Wednesday September 20, 2000
Editorial Cartoon by Graeme MacKay, The Hamilton Spectator – Wednesday September 20, 2000
Rennie Street Dump Stink
No matter how it adds up, that’s a lot of garbage; Visualize this: The 400,000 cubic metres of Rennie Street garbage are equivalent to the height of a 23-storey building.
Newspaper reporters tend to be better with words than numbers.And with numbers as with words, we try to tell a story in simple terms, making it as easy to understand as possible.
So, when it came to writing about the old Rennie Street dump — a place few Hamiltonians have visited — this reporter asked city officials how big it was, how much garbage was in it.
Almost no one around City Hall today was there when the dump was used, so answers were hard to come by.
None of the readily available documents said, for instance, it covered five hectares 10 metres deep.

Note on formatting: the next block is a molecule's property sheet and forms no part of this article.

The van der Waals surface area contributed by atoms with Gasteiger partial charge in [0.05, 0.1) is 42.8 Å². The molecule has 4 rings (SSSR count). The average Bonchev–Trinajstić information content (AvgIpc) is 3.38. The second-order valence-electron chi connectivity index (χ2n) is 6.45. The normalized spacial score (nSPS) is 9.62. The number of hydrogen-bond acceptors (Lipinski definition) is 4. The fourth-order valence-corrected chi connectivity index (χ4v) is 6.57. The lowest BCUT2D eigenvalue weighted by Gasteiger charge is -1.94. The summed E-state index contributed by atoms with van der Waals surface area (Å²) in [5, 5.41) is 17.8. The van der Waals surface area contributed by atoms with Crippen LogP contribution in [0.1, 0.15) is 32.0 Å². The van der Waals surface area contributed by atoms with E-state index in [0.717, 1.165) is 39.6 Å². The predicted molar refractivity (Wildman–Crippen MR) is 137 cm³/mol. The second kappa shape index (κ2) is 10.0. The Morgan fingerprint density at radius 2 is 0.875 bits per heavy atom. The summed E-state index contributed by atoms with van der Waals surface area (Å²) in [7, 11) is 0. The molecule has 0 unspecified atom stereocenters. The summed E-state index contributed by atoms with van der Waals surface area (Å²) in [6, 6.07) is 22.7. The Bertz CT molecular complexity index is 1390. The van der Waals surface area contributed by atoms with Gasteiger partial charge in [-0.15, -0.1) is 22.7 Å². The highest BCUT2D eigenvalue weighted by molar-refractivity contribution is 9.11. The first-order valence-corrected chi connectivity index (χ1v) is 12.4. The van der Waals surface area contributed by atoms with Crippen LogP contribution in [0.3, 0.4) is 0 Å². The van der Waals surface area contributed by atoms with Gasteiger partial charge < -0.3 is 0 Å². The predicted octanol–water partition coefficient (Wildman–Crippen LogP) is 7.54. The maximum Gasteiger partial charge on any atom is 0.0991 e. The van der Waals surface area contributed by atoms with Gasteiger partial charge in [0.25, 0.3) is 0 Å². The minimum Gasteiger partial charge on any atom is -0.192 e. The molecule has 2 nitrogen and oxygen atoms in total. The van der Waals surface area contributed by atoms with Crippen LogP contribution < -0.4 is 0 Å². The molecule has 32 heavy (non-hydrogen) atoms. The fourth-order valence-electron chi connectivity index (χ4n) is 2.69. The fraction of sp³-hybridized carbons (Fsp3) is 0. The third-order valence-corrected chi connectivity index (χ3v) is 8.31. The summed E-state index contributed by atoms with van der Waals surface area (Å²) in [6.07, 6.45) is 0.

But on Monday, after the city pleaded guilty to letting the dump pollute Red Hill Creek, waste management director Peter Dunn supplied part of a consultant’s report saying it held 400,000 cubic metres of garbage.
In an effort to help visualize that, to make it meaningful, this reporter tried to calculate how much that would be piled on the playing field at Ivor Wynne Stadium.
A quick calculation suggested two and a half storeys high, and that’s what appeared in the paper yesterday.
But on reflection that seemed too small for a dump used for about a dozen years in the 1950s and early 1960s.
So, back to the calculator, where a second effort showed a 110-by-65-yard playing surface equals 5,978 square metres.
A layer one metre high would amount to 5,978 cubic metres. And it would take 70 layers to make 400,000 cubic metres.
That’s a stack 70 metres or almost 23 storeys tall (or about 10 times higher than reported yesterday).
In the simplest terms, that’s a whole lot of garbage.
And it’s not all TV dinner trays and carpet scraps — there’s also industrial waste containing toxic PCBs and several pesticides no longer licensed for use in Canada.
That’s why it will cost an estimated $11 million to try to stop the leakage and minimize harm to the surrounding area. (Hamilton Spectator, A4, 9/20/2000)